The Jamaican government and opposition have both congratulated Jimmy Cliff on winning the 2013 Grammy Award for Best Reggae Album on Sunday.
Lisa Hanna, Minister of Youth and Culture in a statement released on Monday afternoon, said Jimmy Cliff “continues to bring glory to Jamaica and remains one of our country’s leading cultural icons and ambassadors, taking our indigenous reggae music to new heights of global recognition.”
She said Cliff’s award-winning album, “Rebirth” was another in a long list of musical treasures “rooted in the artiste’s Jamaican cultural experience, which he has produced and given the world.”
Rebirth, she said “is classically Cliff, walking us through the evolution of the music and the social history of our Jamaican society at the same time” adding that in that regard, “Jimmy Cliff continues his fine tradition of educating even as he entertains in fine style.”
Olivia “Babsy” Grange, Opposition spokesperson on Youth, Sports, Gender Affairs, Entertainment and Culture, was equally effusive in her praise of Cliff.
In her statement, Miss Grange pointed to Cliff’s “re-emergence on the international scene with the release of Rebirth last year, followed by the use of his music in the recent Super Bowl Volkswagen television advertisement in the United States and now his success in the Grammys at the Staples Centre in Los Angeles on Sunday”.
She noted that Cliff had been nominated seven times for a Best Reggae Grammy, and had previously won the award, in 1986, with Cliff Hanger.
That he had won a second Grammy so many years later, she said, was a tribute to his professionalism and durability.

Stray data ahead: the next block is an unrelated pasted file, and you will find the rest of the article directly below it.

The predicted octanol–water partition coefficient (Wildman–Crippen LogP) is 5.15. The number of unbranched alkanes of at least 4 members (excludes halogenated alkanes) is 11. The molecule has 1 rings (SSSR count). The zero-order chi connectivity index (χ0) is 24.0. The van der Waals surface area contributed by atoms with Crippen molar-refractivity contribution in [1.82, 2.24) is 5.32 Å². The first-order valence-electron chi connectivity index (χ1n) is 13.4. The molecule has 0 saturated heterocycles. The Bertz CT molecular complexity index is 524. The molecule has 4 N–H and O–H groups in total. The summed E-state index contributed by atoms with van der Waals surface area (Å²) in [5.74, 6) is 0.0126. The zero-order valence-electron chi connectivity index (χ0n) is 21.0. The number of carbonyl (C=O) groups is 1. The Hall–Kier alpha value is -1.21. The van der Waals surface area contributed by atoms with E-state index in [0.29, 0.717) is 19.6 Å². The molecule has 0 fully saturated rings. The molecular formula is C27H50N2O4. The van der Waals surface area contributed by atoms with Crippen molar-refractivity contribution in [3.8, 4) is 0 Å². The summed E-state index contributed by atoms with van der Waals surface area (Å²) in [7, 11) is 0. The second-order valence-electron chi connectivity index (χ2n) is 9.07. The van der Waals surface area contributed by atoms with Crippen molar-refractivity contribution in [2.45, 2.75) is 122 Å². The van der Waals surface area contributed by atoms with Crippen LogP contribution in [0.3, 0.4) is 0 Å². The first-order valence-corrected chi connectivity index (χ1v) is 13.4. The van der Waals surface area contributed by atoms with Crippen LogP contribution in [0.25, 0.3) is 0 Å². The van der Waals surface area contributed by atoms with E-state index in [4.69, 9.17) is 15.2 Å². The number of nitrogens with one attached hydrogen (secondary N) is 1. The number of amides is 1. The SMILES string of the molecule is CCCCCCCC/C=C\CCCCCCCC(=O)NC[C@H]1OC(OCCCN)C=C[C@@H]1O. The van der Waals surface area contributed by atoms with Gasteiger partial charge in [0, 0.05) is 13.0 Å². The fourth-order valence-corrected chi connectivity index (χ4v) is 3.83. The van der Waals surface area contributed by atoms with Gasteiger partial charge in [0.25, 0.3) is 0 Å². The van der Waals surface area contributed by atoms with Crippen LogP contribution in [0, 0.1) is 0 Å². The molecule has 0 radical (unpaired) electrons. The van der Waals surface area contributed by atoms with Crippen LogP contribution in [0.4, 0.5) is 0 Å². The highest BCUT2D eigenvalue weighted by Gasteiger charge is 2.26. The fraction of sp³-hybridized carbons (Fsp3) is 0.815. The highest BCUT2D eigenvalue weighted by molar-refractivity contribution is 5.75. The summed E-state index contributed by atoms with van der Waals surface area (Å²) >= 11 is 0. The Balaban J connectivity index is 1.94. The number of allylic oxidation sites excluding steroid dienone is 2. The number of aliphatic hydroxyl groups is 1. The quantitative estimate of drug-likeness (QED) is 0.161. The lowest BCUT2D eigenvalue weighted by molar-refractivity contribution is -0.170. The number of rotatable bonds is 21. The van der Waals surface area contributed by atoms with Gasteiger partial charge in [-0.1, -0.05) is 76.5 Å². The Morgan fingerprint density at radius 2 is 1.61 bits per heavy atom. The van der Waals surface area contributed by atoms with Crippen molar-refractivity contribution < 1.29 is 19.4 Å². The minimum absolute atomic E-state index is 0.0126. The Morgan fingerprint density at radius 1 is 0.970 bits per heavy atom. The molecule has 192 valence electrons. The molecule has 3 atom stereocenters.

“Jimmy could not have found a better name for this album, as it really signals a rebirth in his career, which can also be interpreted as a rebirth of interest in the Jamaican pop music culture on the global market,” Miss Grange said.
In that regard Miss Grange, a former Minister of Culture, said she hoped the award signaled another successful period for the Jamaican music industry.
Jimmy Cliff is also noted internationally for his starring role in the Jamaican movie “The Harder they Come” (1972), directed by another Jamaican, Perry Henzel.
During the live telecast of the Grammy’s on Sunday evening, musical tribute was also paid to Bob Marley, with two of his sons, Ziggy and Damian, joining other prominent performers in a rendition of his song “Could You Be Loved”.
While welcoming both acts of recognition for these two Jamaican musical icons, however, Miss Grange cautioned against complacency, saying “while the music of both Cliff and Marley, after more than 50 years, continue to be the basis of our influence in the global market and will continue to be so for a long time, we cannot rely on them to maintain that influence forever.”
She said more young Jamaican artistes and musicians should “reflect on the success of these two reggae icons and emulate them and their professionalism and humility.”